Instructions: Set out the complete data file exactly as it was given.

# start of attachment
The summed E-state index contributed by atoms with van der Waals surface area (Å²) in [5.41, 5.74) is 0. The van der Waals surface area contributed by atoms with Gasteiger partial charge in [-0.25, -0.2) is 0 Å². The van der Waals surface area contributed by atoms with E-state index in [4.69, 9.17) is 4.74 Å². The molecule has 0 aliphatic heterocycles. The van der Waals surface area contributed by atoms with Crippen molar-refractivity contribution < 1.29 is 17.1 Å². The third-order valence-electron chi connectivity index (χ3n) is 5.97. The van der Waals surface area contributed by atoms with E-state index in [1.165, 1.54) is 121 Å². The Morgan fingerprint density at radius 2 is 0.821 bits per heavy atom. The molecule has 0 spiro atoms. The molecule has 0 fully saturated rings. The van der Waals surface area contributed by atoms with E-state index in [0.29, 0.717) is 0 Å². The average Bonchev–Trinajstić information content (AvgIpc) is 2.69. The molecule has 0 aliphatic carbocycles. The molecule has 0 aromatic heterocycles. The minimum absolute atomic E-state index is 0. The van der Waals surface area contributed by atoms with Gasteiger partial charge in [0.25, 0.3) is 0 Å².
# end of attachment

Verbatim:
The summed E-state index contributed by atoms with van der Waals surface area (Å²) in [5.41, 5.74) is 0. The van der Waals surface area contributed by atoms with Gasteiger partial charge in [-0.25, -0.2) is 0 Å². The van der Waals surface area contributed by atoms with E-state index in [4.69, 9.17) is 4.74 Å². The molecule has 0 aliphatic heterocycles. The van der Waals surface area contributed by atoms with Crippen molar-refractivity contribution < 1.29 is 17.1 Å². The third-order valence-electron chi connectivity index (χ3n) is 5.97. The van der Waals surface area contributed by atoms with E-state index in [1.165, 1.54) is 121 Å². The Morgan fingerprint density at radius 2 is 0.821 bits per heavy atom. The molecule has 0 spiro atoms. The molecule has 0 fully saturated rings. The van der Waals surface area contributed by atoms with E-state index in [0.29, 0.717) is 0 Å². The average Bonchev–Trinajstić information content (AvgIpc) is 2.69. The molecule has 0 aliphatic carbocycles. The molecule has 0 aromatic heterocycles. The minimum absolute atomic E-state index is 0. The van der Waals surface area contributed by atoms with Gasteiger partial charge in [0.25, 0.3) is 0 Å².